In one study, researchers tracked diet and sleep for a group of people and found that indeed, food choices during the day did affect sleep.
The researchers discovered that eating more saturated fat and less fiber from foods like vegetables, fruits and whole grains led to reductions in slow-wave sleep, which is the deep, restorative kind.
In general, clinical trials have also found that carbohydrates have a significant impact on sleep:
People tend to fall asleep much faster at night when they consume a high-carbohydrate diet compared to when they consume a high-fat or high-protein diet.
That may have something to do with carbs helping tryptophan cross into the brain more easily.
But the quality of carbs matters.
In fact, they can be a double-edged sword when it comes to slumber. Dr. St-Onge has found in her research that when people eat more sugar and simple carbs — such as white bread, bagels, pastries and pasta — they wake up more frequently throughout the night.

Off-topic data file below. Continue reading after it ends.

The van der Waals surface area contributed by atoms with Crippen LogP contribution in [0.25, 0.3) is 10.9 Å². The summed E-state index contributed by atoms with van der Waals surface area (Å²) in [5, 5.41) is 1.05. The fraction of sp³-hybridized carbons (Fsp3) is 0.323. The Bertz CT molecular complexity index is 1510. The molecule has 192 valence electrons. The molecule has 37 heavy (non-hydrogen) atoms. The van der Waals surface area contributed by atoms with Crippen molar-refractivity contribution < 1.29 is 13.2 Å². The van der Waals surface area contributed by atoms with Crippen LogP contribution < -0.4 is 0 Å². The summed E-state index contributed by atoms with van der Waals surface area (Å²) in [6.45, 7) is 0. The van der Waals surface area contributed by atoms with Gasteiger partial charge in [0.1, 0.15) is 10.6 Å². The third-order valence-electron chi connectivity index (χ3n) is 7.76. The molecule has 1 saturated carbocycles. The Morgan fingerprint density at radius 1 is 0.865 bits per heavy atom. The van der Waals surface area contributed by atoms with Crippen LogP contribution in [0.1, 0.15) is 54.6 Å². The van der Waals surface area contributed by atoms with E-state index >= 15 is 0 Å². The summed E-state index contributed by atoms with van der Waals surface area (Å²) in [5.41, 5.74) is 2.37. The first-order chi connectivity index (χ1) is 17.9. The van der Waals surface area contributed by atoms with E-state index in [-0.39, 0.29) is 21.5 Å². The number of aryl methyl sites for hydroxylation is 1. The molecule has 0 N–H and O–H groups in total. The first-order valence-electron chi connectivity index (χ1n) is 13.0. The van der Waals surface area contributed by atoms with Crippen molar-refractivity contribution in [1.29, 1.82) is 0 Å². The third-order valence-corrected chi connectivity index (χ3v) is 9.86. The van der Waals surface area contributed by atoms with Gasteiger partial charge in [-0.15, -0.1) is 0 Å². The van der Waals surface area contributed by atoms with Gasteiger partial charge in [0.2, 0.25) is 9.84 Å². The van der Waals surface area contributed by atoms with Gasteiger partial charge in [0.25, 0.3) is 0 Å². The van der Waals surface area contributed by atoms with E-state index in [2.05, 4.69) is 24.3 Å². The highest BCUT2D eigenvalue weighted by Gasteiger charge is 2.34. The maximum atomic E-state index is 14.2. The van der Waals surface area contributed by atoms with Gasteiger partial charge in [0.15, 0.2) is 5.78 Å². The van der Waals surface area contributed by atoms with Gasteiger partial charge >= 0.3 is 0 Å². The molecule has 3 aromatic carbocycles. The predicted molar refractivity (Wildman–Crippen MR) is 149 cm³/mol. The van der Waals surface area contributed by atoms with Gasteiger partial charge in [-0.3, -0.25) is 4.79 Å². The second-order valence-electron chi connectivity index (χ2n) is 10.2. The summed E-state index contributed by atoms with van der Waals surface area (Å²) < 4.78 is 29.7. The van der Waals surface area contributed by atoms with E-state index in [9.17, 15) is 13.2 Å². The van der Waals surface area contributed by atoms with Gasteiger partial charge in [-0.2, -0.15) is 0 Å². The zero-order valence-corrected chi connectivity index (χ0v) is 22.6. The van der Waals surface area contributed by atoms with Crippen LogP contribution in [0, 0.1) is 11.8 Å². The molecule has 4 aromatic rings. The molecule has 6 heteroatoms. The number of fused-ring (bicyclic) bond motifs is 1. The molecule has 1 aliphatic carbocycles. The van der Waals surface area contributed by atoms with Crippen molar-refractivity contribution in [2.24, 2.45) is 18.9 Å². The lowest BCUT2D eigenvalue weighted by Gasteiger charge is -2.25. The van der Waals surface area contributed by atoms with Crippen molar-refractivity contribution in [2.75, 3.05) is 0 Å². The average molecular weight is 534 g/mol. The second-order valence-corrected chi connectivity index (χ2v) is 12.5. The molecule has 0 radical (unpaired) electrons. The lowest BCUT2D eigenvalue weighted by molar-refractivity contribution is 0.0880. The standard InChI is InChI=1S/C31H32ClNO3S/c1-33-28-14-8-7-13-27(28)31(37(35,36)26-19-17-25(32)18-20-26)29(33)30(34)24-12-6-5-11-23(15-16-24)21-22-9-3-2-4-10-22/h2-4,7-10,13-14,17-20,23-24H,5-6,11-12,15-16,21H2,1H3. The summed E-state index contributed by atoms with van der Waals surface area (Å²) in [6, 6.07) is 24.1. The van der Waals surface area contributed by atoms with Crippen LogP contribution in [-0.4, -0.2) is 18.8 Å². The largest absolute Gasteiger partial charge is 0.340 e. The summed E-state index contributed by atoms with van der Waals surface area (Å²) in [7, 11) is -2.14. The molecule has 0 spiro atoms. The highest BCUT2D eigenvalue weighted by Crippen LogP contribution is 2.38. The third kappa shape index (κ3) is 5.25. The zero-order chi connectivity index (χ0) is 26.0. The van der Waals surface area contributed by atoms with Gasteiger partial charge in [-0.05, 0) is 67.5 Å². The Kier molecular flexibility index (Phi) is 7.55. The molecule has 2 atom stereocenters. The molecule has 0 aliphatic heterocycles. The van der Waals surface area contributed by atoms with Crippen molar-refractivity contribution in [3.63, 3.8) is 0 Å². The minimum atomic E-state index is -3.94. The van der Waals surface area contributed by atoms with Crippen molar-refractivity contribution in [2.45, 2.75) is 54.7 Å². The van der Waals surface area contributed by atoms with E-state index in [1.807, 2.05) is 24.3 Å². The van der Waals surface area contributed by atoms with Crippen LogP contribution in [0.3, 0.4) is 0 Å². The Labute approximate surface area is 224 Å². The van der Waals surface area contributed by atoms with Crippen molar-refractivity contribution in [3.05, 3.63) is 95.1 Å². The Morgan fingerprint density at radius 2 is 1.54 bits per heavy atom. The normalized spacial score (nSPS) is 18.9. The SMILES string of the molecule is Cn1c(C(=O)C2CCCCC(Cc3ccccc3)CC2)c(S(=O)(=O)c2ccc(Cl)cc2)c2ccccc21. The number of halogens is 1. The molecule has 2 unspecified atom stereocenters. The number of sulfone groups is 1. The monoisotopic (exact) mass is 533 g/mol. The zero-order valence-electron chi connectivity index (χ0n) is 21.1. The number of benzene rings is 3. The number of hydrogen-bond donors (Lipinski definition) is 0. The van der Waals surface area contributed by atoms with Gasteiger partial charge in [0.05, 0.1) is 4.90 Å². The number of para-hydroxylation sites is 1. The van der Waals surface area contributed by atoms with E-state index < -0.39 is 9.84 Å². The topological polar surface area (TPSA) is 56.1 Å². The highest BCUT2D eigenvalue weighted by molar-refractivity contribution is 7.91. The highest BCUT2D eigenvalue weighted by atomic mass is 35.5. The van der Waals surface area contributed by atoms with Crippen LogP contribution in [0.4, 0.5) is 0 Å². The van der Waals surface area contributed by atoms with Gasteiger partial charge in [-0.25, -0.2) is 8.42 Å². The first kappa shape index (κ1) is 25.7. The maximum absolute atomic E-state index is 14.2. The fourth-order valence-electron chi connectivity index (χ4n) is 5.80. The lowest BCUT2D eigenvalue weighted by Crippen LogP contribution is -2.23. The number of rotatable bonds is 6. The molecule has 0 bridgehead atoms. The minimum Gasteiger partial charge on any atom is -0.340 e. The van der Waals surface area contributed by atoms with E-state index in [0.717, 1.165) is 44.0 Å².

In other words, eating carbs may help you fall asleep faster, but it is best to consume “complex” carbs that contain fiber, which may help you obtain more deep, restorative sleep.
“Complex carbohydrates provide a more stable blood sugar level,” said Dr. St-Onge. “So if blood sugar levels are more stable at night, that could be the reason complex carbohydrates are associated with better sleep.”
One example of a dietary pattern that may be optimal for better sleep is the Mediterranean diet, which emphasizes such foods as vegetables, fruits, nuts, seeds, legumes, whole grains, seafood, poultry, yogurt, herbs and spices and olive oil.
Large observational studies have found that people who follow this type of dietary pattern are less likely to suffer from insomnia and short sleep, though more research is needed to confirm the correlation.
But the relationship between poor diet and bad sleep is a two-way street:
Scientists have found that as people lose sleep, they experience physiological changes that can nudge them to seek out junk food.
In clinical trials, healthy adults who are allowed to sleep only four or five hours a night end up consuming more calories and snacking more frequently throughout the day.
They experience significantly more hunger and their preference for sweet foods increases.
In men, sleep deprivation stimulates increased levels of ghrelin, the so-called hunger hormone, while in women, restricting sleep leads to lower levels of GLP-1, a hormone that signals satiety,
“So in men, short sleep promotes greater appetite and desire to eat, and in women there is less of a signal that makes you stop eating,” said Dr. St-Onge.
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